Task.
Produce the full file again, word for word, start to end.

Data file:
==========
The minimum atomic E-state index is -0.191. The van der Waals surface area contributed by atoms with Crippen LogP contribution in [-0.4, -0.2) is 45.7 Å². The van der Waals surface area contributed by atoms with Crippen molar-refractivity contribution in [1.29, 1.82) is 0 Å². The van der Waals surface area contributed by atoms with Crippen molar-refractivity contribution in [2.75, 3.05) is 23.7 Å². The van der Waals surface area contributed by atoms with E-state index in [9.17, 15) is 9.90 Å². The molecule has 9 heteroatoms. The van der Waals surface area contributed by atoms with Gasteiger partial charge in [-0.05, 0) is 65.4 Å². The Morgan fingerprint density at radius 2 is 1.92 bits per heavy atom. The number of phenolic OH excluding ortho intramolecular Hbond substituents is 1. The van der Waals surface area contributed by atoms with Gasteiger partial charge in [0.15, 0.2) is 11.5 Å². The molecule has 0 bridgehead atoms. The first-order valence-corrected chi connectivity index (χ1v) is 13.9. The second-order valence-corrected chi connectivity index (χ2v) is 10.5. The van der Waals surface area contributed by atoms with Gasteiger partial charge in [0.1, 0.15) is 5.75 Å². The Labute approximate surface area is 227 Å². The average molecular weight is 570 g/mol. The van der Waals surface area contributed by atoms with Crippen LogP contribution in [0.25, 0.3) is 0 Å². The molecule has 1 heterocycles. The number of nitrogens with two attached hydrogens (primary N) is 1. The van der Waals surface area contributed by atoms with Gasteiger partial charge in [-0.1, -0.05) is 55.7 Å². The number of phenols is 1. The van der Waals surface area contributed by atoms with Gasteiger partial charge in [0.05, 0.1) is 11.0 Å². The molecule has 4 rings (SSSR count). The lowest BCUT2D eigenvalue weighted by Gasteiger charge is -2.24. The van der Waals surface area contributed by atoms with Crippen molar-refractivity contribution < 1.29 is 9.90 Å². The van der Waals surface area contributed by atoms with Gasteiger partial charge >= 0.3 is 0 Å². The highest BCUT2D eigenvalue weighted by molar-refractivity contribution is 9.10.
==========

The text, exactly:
The minimum atomic E-state index is -0.191. The van der Waals surface area contributed by atoms with Crippen LogP contribution in [-0.4, -0.2) is 45.7 Å². The van der Waals surface area contributed by atoms with Crippen molar-refractivity contribution in [1.29, 1.82) is 0 Å². The van der Waals surface area contributed by atoms with Crippen molar-refractivity contribution in [2.75, 3.05) is 23.7 Å². The van der Waals surface area contributed by atoms with E-state index in [9.17, 15) is 9.90 Å². The molecule has 9 heteroatoms. The van der Waals surface area contributed by atoms with Gasteiger partial charge in [-0.05, 0) is 65.4 Å². The Morgan fingerprint density at radius 2 is 1.92 bits per heavy atom. The number of phenolic OH excluding ortho intramolecular Hbond substituents is 1. The van der Waals surface area contributed by atoms with Gasteiger partial charge in [0.15, 0.2) is 11.5 Å². The molecule has 0 bridgehead atoms. The first-order valence-corrected chi connectivity index (χ1v) is 13.9. The second-order valence-corrected chi connectivity index (χ2v) is 10.5. The van der Waals surface area contributed by atoms with Gasteiger partial charge in [0.1, 0.15) is 5.75 Å². The Labute approximate surface area is 227 Å². The average molecular weight is 570 g/mol. The van der Waals surface area contributed by atoms with Crippen LogP contribution in [0.25, 0.3) is 0 Å². The molecule has 1 heterocycles. The number of nitrogens with two attached hydrogens (primary N) is 1. The van der Waals surface area contributed by atoms with Gasteiger partial charge in [-0.1, -0.05) is 55.7 Å². The number of phenols is 1. The van der Waals surface area contributed by atoms with Gasteiger partial charge in [0.05, 0.1) is 11.0 Å². The molecule has 4 rings (SSSR count). The lowest BCUT2D eigenvalue weighted by Gasteiger charge is -2.24. The van der Waals surface area contributed by atoms with Crippen molar-refractivity contribution < 1.29 is 9.90 Å². The van der Waals surface area contributed by atoms with Gasteiger partial charge >= 0.3 is 0 Å². The highest BCUT2D eigenvalue weighted by molar-refractivity contribution is 9.10.